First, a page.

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Why not remove the heater vent to see if there is any indication of damage; perhaps wetness or signs of wetness. If a repair is needed, it would be easier if you knew a little more to zoom in on better answers. Sounds like you have the same construction as noted previously in this thread based on age. I would also take a close look for signs of water penetration up top; Look in nearby cabinets that might have a line with water in them to start the investigation. Water can also get in via window seals and the like so check these things before ripping into the floor.
Thanks George, but there are no water issues. Even did a pressurized soap bubble test. Just trying to get as much info as I can on construction so I know what I “should” see when I pull the vinyl flooring up, such as, sandwiched foam board laid across the top of framing, or what?
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Old 10-23-2018, 08:31 AM   #10
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You "should see", starting at the top, a thin, vinyl floor covering, a 1/4" OSB (or two 1/8" luan ply sheets), 1.5" white rigid foam sandwiched between the aluminum floor stringers which are 2x2 or 2x3 square tubing, and an underlayer of 1/8" luan. The entire assembly is "wrapped" in DARCO, which is a "black plasticized, nylon reinforced, waterproof fabric" (think blue poly-tarp). All of this is laid on top of the steel frame rails and fastened to the outriggers along the extreme side edges of the floor. The inside walls are then placed in location, the shower and large floor standing cabinets are installed, then the outside walls are placed in position and secured to the outriggers with bolts through the floor.

Taking the trailer floor apart will be "impossible" if you try to do it in one piece because the walls are fastened above the floor. You'll need to carefully identify the location of the floor stringers, then remove the flooring in layers, being careful not to damage the underlying structures. You'll need to work around the "rigid heat ducting", the floor stringers and any electric runs that might be embedded inside the floor. Typically the electric/plumbing runs are under the floor or above the floor (inside cabinets) but as sure as you "decide they're not embedded in the foam is the one time you cut through something important and not repairable.... So, be careful.

There are a few threads in the past couple of months with photos of repairs people have done to their sandwiched flooring. Looking at those photos will give you some ideas on what you "might" find.... MIGHT is not always what you'll see in your specific trailer......
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Old 11-05-2018, 11:08 AM   #11
JRF16
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Quote:
Originally Posted by JRTJH View Post
You "should see", starting at the top, a thin, vinyl floor covering, a 1/4" OSB (or two 1/8" luan ply sheets), 1.5" white rigid foam sandwiched between the aluminum floor stringers which are 2x2 or 2x3 square tubing, and an underlayer of 1/8" luan. The entire assembly is "wrapped" in DARCO, which is a "black plasticized, nylon reinforced, waterproof fabric" (think blue poly-tarp). All of this is laid on top of the steel frame rails and fastened to the outriggers along the extreme side edges of the floor. The inside walls are then placed in location, the shower and large floor standing cabinets are installed, then the outside walls are placed in position and secured to the outriggers with bolts through the floor.

Taking the trailer floor apart will be "impossible" if you try to do it in one piece because the walls are fastened above the floor. You'll need to carefully identify the location of the floor stringers, then remove the flooring in layers, being careful not to damage the underlying structures. You'll need to work around the "rigid heat ducting", the floor stringers and any electric runs that might be embedded inside the floor. Typically the electric/plumbing runs are under the floor or above the floor (inside cabinets) but as sure as you "decide they're not embedded in the foam is the one time you cut through something important and not repairable.... So, be careful.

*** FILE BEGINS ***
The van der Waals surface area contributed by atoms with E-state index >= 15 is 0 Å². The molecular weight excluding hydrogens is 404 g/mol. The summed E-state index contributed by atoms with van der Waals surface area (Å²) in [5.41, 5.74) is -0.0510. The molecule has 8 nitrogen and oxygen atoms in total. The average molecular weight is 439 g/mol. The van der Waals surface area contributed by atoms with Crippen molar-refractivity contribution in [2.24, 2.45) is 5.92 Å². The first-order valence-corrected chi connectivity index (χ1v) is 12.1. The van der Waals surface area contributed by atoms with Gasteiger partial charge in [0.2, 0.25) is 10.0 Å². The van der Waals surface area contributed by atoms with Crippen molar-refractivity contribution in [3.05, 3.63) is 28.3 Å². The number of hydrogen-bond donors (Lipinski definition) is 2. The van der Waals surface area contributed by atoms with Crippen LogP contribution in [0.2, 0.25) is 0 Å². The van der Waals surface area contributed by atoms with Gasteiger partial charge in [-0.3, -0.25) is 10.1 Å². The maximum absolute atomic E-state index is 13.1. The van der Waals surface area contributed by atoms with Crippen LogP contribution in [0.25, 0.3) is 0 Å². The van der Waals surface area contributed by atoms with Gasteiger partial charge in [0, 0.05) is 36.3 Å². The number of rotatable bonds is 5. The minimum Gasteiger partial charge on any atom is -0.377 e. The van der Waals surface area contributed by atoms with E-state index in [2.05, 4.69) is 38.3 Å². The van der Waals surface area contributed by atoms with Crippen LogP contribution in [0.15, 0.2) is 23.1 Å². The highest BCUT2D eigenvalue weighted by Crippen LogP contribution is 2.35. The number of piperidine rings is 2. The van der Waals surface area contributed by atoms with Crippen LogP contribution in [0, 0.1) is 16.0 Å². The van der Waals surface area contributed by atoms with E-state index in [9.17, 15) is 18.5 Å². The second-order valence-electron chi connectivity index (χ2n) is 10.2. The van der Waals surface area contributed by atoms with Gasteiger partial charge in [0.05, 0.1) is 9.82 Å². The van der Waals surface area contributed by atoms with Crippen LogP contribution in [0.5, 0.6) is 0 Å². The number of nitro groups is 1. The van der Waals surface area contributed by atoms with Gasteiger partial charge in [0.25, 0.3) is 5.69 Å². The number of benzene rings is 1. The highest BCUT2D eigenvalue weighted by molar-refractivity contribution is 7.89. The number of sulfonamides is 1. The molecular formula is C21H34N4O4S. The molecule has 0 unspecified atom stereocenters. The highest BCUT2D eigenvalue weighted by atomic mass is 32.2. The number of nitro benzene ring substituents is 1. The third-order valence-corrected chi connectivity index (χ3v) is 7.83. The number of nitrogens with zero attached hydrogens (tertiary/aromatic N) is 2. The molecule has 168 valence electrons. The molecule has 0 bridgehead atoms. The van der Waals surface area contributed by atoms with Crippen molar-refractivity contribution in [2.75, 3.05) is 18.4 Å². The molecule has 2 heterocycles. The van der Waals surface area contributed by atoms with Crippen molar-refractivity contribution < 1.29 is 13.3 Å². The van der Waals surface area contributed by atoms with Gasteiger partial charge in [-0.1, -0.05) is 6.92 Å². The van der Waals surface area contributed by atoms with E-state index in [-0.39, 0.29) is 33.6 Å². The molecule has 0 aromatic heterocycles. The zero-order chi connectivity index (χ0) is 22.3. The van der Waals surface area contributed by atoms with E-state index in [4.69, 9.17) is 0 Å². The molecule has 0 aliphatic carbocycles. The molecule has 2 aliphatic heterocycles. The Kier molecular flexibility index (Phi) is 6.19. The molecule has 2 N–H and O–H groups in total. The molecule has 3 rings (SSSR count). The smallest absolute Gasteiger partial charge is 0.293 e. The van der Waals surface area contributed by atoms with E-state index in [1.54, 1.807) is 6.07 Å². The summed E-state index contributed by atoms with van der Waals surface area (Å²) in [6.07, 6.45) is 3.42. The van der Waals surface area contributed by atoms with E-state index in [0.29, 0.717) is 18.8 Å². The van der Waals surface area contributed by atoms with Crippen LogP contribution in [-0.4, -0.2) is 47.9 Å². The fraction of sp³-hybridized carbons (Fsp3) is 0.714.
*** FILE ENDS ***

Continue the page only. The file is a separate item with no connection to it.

There are a few threads in the past couple of months with photos of repairs people have done to their sandwiched flooring. Looking at those photos will give you some ideas on what you "might" find.... MIGHT is not always what you'll see in your specific trailer......
Had same problem with our 2016 Outback Terrain. Started developing soft spots around all three floor vents. Started to feel like the floor was going to give way. I opened the bottom and placed additional cross supports between frames close to the vents on both sides. Used 1x2 rectangular tube so that there was clearance for the heat ducts. There is still a little flex in the floor.

The sandwich floor is very poor construction and doesn't have any good solutions for repair. The bottom thin plywood was loose on the entire bottom. This should be the strongest layer but is the weakest. Very poor bonding of weak materials. Then there are the stresses of just the fastening the floor to the frame, flexing from walking on it and traveling. This is why I chose to support from underneath. Also when the screws holding the vents stripped I put glue in the holes which I found out later had dissolved the styrofoam.

I suspect there is moisture due to condensation from the tanks that affects the cheap bottom plywood.
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Old 11-12-2018, 02:32 PM   #12
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This is a big job. Had a 2007 Zepplin. Water damage in the bedroom. Had to replace floor. Top layer 3/16 plywood/ then 1.5" foam/ then 1/8" bottom, which was plywood too! There was no sub structure, only the plastic wrap that enclosed the bottom of the trailer and then the ground! I had to build a 2x2" frame and then put 1/8" tempered board on the bottom. Then bolt the frame to the few and far between aluminum cross members. Then "joist" the frame with more 2X2 and then put 1.5" foam insulation in and then cover the whole with 3/16 tempered fiber board top. Worked like a champ but I was truly astonished when I first removed the linoleum. Had no idea. I think preventing moisture condensation is crucial in a TT.


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Old 02-15-2019, 03:49 AM   #13
Bill Kidd
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Soft spots in the floor around the vents

We just bought a 2010 Outback 210RS and I have the same problem. I removed the vents and the boots and found that when they were cutting the floor to allow for the vents they used a skill saw. So instead of a nice clean cut rectangle, they cut past the corners and that is where the floor begins to de-laminate. It is clearly a manufacturing issue. If they had used the appropriate tool for the job, there may not have been any issues. I plan on removing the liner on the bottom and adding aluminum supports. I was very disappointed to find this from what seems to be a well built camper.